The rapid increase of population, and particularly the continual extension of the white settlers further W. will, ere long, go far to extinguish the native races. The Sioux Indians, estimated at 27,000 or 28,000, still hold their ground W. of the Mississippi; and nearly all the region from that river to the Rocky Mountains, and from the Arkansas to the head waters of the Missouri, are inhabited by nations more or less connected with them; but of the tribes formerly inhabiting the country E. of the Mississippi, few remnants exist. Of the Iroquois and Algonquins, there are now estimated to be only about 8,000 individuals in all, chiefly in New York, and the New England States. Further S. a few Cherokees, Chicksaws, &c. still occupy their original seats; but a war of extermination has been latterly carried on against the Indians of Florida, provoked in a great measure by their hostility to the whites; and it is stated, that," from the Tennessee to the Lakes, and from the Desmoines to the Gulph of Mexico, scarcely a drop of Indian blood remains within the limits of the States." (Encyc. of Geog.) The Indians who remain within the limits of the States are allowed to retain their own government, laws, &c., but inducements have been held out to them either to become citizens of the states in which they reside, or to emigrate to the Platte country, W. of Arkansas and Missouri, where lands have been provided for the purpose; and where they are supplied with agricultural implements, and other necessaries of civilized life. In 1836, about 31,300 Indians had migrated thither; and the number remaining within the States at the same period was estimated at rather more than 150,000.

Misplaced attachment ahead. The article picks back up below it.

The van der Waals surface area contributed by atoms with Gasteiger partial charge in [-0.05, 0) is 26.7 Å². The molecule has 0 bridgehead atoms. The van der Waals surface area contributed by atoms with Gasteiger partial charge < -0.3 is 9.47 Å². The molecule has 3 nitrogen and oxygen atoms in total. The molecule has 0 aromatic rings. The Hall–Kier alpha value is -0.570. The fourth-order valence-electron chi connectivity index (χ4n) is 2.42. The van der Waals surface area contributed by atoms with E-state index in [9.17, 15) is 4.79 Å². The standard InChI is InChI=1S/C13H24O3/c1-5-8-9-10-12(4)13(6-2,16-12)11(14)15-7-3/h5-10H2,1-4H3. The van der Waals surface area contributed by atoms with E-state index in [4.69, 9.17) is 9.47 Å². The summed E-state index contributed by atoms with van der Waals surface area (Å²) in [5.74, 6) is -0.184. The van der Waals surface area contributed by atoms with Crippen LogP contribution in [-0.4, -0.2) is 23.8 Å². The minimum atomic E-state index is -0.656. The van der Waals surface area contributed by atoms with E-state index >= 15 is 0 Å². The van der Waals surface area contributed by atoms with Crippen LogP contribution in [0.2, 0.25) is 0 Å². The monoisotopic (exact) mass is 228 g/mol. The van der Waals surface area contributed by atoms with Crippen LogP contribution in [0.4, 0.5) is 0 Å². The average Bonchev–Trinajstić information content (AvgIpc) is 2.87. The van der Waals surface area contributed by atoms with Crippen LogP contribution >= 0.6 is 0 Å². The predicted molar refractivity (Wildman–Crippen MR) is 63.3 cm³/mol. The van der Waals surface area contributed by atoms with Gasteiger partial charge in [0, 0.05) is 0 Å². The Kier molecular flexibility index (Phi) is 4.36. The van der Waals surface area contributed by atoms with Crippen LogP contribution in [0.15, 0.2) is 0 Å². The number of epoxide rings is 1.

Land and Agriculture. — In the N. states, extensive landholders are not common; and where they exist, a great part of their possessions is unproductive. The soil is chiefly cultivated by its owners, who in many respects resemble the tenants of Scotland, and often perform a great portion of the manual labour of the farm. But in many parts of the country, which have been long settled, the farmers are opulent, and hire a good deal of labour; and in the more recently settled tracts they do not labour hard after the first 3 or 4 years from their settlement. (Shirreff's Tour in N. America, p. 340.) In the S., estates are larger; and in the rice plantations of Louisiana, a single field sometimes comprises 300 or 400 acres ! (Flint.) The price of land is very variable: near Philadelphia land of fine quality and in high condition may be had at from 100 to 120 dollars an acre; but there produce of all kinds fetches a high price; and the straw of a wheat crop has been sold at 30 dollars per acre. In some parts of New York, as near Canandaigua, 25 doll. an acre is asked for fine cleared land; but in other parts of the same state land is sometimes sold by auction at 1 doll.; and Mr. Shirreff attended a sale in New York at which 25,000 acres in the co. St. Lawrence were knocked down in one lot at 1s. 1d. sterling per acre ! (Shirreff, p. 316.) Almost every farmer in the E. states who As a family, or is in straitened circumstances, is willing ll his land, and move to the W. states, where he can